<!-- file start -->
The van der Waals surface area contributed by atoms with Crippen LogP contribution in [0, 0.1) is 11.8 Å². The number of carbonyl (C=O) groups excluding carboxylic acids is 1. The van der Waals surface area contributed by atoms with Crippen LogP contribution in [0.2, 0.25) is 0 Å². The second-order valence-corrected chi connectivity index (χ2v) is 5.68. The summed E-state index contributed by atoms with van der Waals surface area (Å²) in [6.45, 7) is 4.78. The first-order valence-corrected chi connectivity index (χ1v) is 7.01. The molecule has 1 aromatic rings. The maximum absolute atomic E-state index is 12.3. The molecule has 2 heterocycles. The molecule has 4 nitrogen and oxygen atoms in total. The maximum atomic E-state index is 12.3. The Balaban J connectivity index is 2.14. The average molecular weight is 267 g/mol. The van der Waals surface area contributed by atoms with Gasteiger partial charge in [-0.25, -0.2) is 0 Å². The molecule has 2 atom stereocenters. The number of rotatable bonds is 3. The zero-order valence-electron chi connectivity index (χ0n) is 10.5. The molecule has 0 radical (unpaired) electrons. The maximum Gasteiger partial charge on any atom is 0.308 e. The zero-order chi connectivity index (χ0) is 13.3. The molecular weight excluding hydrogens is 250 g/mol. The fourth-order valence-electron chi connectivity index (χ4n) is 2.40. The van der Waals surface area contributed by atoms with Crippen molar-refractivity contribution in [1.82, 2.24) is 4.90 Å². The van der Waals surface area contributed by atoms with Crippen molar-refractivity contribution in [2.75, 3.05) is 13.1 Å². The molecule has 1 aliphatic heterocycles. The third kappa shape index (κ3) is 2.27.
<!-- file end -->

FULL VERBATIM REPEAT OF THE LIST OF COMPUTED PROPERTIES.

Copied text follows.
The van der Waals surface area contributed by atoms with Crippen LogP contribution in [0, 0.1) is 11.8 Å². The number of carbonyl (C=O) groups excluding carboxylic acids is 1. The van der Waals surface area contributed by atoms with Crippen LogP contribution in [0.2, 0.25) is 0 Å². The second-order valence-corrected chi connectivity index (χ2v) is 5.68. The summed E-state index contributed by atoms with van der Waals surface area (Å²) in [6.45, 7) is 4.78. The first-order valence-corrected chi connectivity index (χ1v) is 7.01. The molecule has 1 aromatic rings. The maximum absolute atomic E-state index is 12.3. The molecule has 2 heterocycles. The molecule has 4 nitrogen and oxygen atoms in total. The maximum atomic E-state index is 12.3. The Balaban J connectivity index is 2.14. The average molecular weight is 267 g/mol. The van der Waals surface area contributed by atoms with Gasteiger partial charge in [-0.25, -0.2) is 0 Å². The molecule has 2 atom stereocenters. The number of rotatable bonds is 3. The zero-order valence-electron chi connectivity index (χ0n) is 10.5. The molecule has 0 radical (unpaired) electrons. The maximum Gasteiger partial charge on any atom is 0.308 e. The zero-order chi connectivity index (χ0) is 13.3. The molecular weight excluding hydrogens is 250 g/mol. The fourth-order valence-electron chi connectivity index (χ4n) is 2.40. The van der Waals surface area contributed by atoms with Crippen molar-refractivity contribution in [1.82, 2.24) is 4.90 Å². The van der Waals surface area contributed by atoms with Crippen molar-refractivity contribution in [2.75, 3.05) is 13.1 Å². The molecule has 1 aliphatic heterocycles. The third kappa shape index (κ3) is 2.27.